A TwoWay Coupled Reynolds Stress Model for Suspensions with
Comparison to Experiment
O. Skjaeraasen* and R. Skartlien and G. Zarruk
Institute for Energy Technology, P.O. Box 40, N2027 Kjeller, Norway
*Email: olafs@ife.no
Keywords: Particleladen flow, suspension modelling, turbulence modelling, PIV
Abstract
We derive a 2waycoupled Reynolds stress model for dispersions, and use it to sim
ulate particleladen turbulent channel flow. We incorporate closure relations for the
interphase coupling based on turbulencekinetic theory (Reeks (1992); Skartlien et al.
(2009)) and include the added mass effect to handle solid particles, droplets or bubbles
in a carrier liquid. Simple scaling formulae are obtained for the turbulent kinetic energy
of the fluid, from which one can identify two primary mechanisms for the modulation
of turbulent kinetic energy by the particles: 1) production/loss due to momentum
transfer (and work exchange) between the particles and the fluid, and 2) modified pro
duction by the mean velocity gradients due to the added mass effect. The predictions
are compared qualitatively with experimental data, including new Particle Imaging
Velocimetry (PIV) measurements using silvercoated polystyrene spherical particles
with a diameter of 230 micron, a density of 1.15 g/cc, and a flow Reynolds number
between 10,000 and 30,000. Even at a very low mean mass loading ratio ( 10 4)),
the experiments reveal significant particle feedback on the fluid.
Introduction
It is known from experiments that a tur
bulent flow involving suspended particles
can deviate significantly from its single
phase counterpart, in terms of its statis
tical mean properties. This holds true
even at very low particle volume fractions.
Previous Eulerian modelling efforts for 2
way coupled, turbulent suspensions have
almost exclusively been based on the ke
framework (Kataoka and Serizawa (1989);
Elghobashi and AbouArab (1983)). An
exception to this is the twoway coupled
Reynolds stress model of Simonin et al.
(Squires and Simonin (2002)), developed
for solid particles suspended in gas. An
important observation in recent experi
mental data is that the Reynolds stress
components can be modified differently
and in an opposite sense. A model for the
turbulent kinetic energy only may there
fore be insufficient.
In view of the above, we have re
cently developed a twoway coupled fluid
particle Reynolds stress model intended
for stationary turbulent flow in channels
or pipes. In the limit of zero volume
fraction of particles, the model reduces
to a standard singlephase stresscw model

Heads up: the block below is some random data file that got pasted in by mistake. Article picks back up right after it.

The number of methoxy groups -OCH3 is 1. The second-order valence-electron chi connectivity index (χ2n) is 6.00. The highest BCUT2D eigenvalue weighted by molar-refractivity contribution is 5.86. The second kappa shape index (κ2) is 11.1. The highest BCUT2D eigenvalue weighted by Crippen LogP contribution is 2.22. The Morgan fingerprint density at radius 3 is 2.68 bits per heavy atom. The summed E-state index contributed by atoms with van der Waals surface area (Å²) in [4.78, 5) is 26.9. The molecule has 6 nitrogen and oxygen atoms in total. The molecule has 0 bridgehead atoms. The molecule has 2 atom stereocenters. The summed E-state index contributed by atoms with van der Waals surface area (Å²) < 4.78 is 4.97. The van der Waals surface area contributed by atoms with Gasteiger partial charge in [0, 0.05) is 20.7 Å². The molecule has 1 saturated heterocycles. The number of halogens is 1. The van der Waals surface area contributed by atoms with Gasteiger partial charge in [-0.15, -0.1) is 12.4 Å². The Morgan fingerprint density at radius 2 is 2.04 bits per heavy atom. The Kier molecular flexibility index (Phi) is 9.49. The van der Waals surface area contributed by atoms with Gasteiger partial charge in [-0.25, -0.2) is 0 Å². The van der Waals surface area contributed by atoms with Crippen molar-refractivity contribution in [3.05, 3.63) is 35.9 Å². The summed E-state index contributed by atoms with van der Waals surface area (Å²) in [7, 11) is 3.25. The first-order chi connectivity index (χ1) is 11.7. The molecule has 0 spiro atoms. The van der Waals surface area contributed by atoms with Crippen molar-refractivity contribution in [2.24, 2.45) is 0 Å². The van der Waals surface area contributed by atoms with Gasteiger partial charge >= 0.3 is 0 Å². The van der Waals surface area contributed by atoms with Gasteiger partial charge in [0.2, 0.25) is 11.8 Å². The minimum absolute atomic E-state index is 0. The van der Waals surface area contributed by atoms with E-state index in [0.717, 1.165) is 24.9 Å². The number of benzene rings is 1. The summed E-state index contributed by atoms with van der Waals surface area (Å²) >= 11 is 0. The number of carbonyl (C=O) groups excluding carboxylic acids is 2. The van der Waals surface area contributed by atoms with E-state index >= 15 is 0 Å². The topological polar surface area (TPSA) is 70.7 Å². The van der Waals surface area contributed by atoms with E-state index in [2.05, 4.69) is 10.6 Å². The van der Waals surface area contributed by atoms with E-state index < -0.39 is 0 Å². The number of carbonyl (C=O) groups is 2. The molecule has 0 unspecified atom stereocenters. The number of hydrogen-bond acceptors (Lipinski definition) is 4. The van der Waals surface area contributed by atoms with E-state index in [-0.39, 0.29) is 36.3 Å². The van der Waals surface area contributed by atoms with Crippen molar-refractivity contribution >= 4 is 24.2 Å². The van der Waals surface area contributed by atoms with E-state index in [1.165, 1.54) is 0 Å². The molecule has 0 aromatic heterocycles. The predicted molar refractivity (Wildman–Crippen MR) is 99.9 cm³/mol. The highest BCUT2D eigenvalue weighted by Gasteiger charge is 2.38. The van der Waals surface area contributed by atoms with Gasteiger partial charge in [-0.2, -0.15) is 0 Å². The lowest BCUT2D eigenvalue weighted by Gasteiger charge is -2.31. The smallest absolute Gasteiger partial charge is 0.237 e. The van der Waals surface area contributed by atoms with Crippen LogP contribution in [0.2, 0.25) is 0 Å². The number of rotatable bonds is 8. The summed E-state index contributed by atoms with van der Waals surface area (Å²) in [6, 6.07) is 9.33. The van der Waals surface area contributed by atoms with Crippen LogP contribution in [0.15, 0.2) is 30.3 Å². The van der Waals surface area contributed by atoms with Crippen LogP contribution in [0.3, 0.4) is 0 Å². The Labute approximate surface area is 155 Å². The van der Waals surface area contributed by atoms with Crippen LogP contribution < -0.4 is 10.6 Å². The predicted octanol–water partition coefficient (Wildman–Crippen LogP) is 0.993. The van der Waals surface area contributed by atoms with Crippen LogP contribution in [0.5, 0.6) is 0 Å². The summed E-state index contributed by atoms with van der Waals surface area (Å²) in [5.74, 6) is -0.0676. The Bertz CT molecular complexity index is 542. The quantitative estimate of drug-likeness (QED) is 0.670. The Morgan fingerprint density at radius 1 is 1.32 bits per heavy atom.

(Wilcox (2006)). Our work is a step
forward for such modelling, since we in
corporate 1) more rigorous closure rela
tions for the interphase momentum trans
fer based on turbulencekinetic theory, 2)
include the added mass effect to handle
droplets and bubbles in a carrier liquid,
and 3) we treat all the Reynolds stresses
of the fluid to account for the individual
modulations of these in the presence of
particles. So far, we have not included
the interparticle interactions that char
acterize dense suspensions, but the model
closures are good approximations in the
regime where particleparticle interactions
can be ignored. The model is applicable
for dense solid particles, and sufficiently
small bubbles and droplets that can be de
scribed as unique particles with negligible
interfacial deformations. In this paper, we
discuss the implications of the model in
terms of the fluid and particle momentum
and kequations.
For light particles with a density com
parable to or smaller than the carried
fluid, it is well known that the particles
respond to the fluid acceleration (Drew
and Passmann (1999)). This "added mass
effect" is required when one wants to
model droplets or bubbles in the carrier
fluid; in fact, it can only be safely ne
glected for particles whose intrinsic den
sity is much larger than that of the carrier
fluid. Skartlien et al. (2009) implemented
a Reynolds stress type model based on
the kinetic framework of Reeks(1992),
with account for drag and added mass.
The model was tested against data for
polystyrene particles suspended in water
in pipe flow, and the model closure rela
tions were evaluated and tested using PIV.
In the current work, there is a new set of
closure relations needed for the momen
tum transfer terms in the Reynolds stress
and momentum equations. We follow the
same kinetic framework to develop these
closure relations.
A model for the particle distribution
is also required in a twoway model. It
has been recognized that the full Reynolds
stresses tensor for the fluid is required to